The cost of registration - A comparison is made between the increase in retention fees over 10 years and the cost of living, with references to Government policy.

The amendment to the Architects Act of June 2008 - Case Study 3, Part 1, giving an appraisal of the statutory regulations and describing the predicted early consequence: an increase in the human resources retained by the Board.

Parliamentary written replies - describing how the cost of retention has been disproportionate to the number of those on the register.

Conflicts of Interest : s.4(2A) of the Architects Act 1997 (as amended June 2008)

Case Study 3, Part 2 - in the public interest?

Case Study 3, Part 3 - the European Commission takes a view that "the UK authorities have transposed Directive 2005/36/EC in an incorrect manner".

Case Study 3, Part 4 - an unsatisfactory reply from the Department of Communities and Local Government is criticised by the inquiring architect.

Case Study 3, Part 5 - the Commission writes formally to the United Kingdom.

Case Study 3, Part 6 - a credibility gap emerges?

Case Study 3, Part 7 - New UK Regulations, but is the Directive itself lawful?


The cost of registration

Under the Architects Act, section 8, the Board may require registered persons to pay a retention fee of a prescribed amount if they wish their names to be retained in the Register in any calendar year after that in which the names were entered. 

The cost of the retention fee may be correlated with changes in the Retail Prices Index to show that the cost of retention, in real terms, has risen greatly.  See a graph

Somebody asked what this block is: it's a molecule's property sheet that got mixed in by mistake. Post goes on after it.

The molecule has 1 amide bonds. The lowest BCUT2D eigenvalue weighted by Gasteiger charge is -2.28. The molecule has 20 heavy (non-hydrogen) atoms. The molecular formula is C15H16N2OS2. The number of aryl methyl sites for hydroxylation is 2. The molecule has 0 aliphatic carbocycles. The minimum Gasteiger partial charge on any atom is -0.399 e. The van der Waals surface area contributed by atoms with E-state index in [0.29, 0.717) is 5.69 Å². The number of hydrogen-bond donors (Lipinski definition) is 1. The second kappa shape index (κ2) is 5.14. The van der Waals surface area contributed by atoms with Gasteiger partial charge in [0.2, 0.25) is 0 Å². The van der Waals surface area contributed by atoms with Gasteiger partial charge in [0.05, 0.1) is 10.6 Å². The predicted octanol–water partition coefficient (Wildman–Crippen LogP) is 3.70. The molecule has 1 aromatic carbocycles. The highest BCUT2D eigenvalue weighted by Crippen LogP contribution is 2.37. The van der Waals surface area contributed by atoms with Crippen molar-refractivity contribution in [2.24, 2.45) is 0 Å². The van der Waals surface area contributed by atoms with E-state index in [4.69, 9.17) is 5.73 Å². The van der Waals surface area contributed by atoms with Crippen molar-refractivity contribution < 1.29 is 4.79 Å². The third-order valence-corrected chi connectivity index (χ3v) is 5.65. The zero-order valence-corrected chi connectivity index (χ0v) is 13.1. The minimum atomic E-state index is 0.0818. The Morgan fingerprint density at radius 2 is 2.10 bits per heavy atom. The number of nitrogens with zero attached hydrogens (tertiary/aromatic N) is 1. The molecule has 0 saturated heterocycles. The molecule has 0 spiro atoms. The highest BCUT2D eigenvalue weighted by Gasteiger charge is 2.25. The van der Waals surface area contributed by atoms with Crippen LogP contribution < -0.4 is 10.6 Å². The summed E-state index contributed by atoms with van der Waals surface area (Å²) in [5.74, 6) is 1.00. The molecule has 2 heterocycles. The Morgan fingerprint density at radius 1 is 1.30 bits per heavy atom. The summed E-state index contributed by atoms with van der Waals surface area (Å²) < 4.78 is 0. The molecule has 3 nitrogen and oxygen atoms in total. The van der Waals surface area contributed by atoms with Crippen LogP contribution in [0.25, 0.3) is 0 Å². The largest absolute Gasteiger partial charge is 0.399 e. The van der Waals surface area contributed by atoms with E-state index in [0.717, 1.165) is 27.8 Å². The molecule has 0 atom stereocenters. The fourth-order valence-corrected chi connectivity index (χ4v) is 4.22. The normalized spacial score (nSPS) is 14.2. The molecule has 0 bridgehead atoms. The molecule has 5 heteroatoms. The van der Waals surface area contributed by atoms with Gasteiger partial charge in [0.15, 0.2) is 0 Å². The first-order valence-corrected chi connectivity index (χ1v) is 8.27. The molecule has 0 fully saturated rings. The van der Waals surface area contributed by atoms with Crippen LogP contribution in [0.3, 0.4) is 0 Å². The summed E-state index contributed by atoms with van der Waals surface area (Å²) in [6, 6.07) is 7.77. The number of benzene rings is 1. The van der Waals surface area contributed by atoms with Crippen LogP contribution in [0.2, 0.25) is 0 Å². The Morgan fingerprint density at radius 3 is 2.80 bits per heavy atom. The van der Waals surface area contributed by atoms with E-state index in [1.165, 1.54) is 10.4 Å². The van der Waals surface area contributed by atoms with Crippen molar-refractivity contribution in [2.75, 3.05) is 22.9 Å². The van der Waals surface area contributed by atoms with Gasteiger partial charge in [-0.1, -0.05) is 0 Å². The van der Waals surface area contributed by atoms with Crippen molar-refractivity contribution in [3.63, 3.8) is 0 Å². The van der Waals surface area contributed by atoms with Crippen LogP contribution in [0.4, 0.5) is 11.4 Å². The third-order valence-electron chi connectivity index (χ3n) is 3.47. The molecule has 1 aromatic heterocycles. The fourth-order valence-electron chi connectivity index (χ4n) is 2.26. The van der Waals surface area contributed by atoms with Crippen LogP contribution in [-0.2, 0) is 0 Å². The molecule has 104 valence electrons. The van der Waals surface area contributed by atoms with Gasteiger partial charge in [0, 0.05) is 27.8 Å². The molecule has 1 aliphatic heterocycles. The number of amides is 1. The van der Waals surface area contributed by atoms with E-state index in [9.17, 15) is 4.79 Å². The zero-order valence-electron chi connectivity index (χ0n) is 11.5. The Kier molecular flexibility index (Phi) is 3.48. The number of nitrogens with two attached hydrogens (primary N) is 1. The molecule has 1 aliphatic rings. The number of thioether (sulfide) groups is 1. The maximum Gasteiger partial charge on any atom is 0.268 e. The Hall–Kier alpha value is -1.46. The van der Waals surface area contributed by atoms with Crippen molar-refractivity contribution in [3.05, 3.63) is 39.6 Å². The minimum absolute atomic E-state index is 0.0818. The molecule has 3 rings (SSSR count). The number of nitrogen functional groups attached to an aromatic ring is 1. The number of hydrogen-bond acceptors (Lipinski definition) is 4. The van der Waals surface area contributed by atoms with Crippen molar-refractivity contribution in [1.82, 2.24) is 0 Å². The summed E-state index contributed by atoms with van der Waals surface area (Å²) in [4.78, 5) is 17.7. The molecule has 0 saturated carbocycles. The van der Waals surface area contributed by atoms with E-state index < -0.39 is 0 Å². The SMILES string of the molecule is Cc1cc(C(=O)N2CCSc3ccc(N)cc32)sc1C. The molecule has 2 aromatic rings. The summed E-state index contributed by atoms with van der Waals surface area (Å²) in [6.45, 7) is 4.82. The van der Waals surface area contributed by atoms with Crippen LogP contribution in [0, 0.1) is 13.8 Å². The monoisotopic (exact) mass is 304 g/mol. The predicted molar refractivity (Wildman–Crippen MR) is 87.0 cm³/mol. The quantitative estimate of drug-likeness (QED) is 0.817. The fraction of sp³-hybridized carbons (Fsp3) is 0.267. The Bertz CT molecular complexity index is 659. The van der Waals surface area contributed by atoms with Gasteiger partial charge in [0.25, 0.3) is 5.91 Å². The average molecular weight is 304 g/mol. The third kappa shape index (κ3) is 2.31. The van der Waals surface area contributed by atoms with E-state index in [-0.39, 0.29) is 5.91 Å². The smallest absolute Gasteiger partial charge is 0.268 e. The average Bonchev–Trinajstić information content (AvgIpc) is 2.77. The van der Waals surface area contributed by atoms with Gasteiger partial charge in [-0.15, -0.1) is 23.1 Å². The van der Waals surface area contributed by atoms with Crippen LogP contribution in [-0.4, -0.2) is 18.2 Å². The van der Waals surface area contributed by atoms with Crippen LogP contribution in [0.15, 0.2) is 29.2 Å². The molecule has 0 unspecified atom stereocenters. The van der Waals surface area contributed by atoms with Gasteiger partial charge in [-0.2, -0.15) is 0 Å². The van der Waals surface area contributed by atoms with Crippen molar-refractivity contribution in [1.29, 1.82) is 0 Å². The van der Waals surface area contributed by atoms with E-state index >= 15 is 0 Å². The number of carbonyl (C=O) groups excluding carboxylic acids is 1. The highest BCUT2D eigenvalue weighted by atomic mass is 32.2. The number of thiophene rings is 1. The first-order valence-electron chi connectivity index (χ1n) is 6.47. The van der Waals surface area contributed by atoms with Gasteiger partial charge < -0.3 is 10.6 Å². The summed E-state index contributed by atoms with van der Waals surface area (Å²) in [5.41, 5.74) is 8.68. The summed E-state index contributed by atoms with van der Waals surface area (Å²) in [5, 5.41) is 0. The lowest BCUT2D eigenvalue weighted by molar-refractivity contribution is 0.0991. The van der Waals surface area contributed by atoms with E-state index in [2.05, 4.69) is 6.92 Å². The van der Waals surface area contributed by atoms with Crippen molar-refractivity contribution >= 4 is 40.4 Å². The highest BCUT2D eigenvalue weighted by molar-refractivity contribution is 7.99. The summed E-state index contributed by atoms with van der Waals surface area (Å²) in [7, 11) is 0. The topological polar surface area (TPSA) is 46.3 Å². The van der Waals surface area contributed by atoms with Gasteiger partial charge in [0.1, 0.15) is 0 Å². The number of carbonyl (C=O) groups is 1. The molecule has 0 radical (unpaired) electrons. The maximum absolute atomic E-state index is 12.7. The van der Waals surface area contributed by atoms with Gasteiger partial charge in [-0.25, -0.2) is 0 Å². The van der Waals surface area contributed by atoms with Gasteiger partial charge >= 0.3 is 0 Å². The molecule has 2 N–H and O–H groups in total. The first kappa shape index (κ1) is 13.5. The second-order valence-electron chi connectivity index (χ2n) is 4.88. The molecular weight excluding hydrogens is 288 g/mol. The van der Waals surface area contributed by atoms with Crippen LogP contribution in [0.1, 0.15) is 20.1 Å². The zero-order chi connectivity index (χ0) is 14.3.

Although the Architects Act is notable in that it makes no reference whatever to regulation, the Architects Registration Board has taken that role upon itself.  In his forward to the 2005 Report of the Better Regulation Commission (authors of " Less is More"), Sir David Arculus said: "Perhaps our most important achievement has been to put the spotlight on the cost of regulation ... We have estimated that the cost of regulation to the UK economy is between 10% - 12% of GDP - or over 100 billion - similar to the annual take in income tax ..." 

Tony Blair, as Prime Minister, in a speech to the Institute of Public Policy Research said: "Not every 'scandal' requires a regulatory response.  Bad people will find a way round the law no matter how good the law is.  Spending hundreds of millions of pounds to reduce the risk to zero may be a foolish way of prioritising".

Since its establishment in 1997, the Architects Registration Board has secured penalties against an average of less than four architects a year.  There are about 30,000 on the register.  The cost to the profession of registration during that period has been over 25 million at 2008 prices.

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Architects Act
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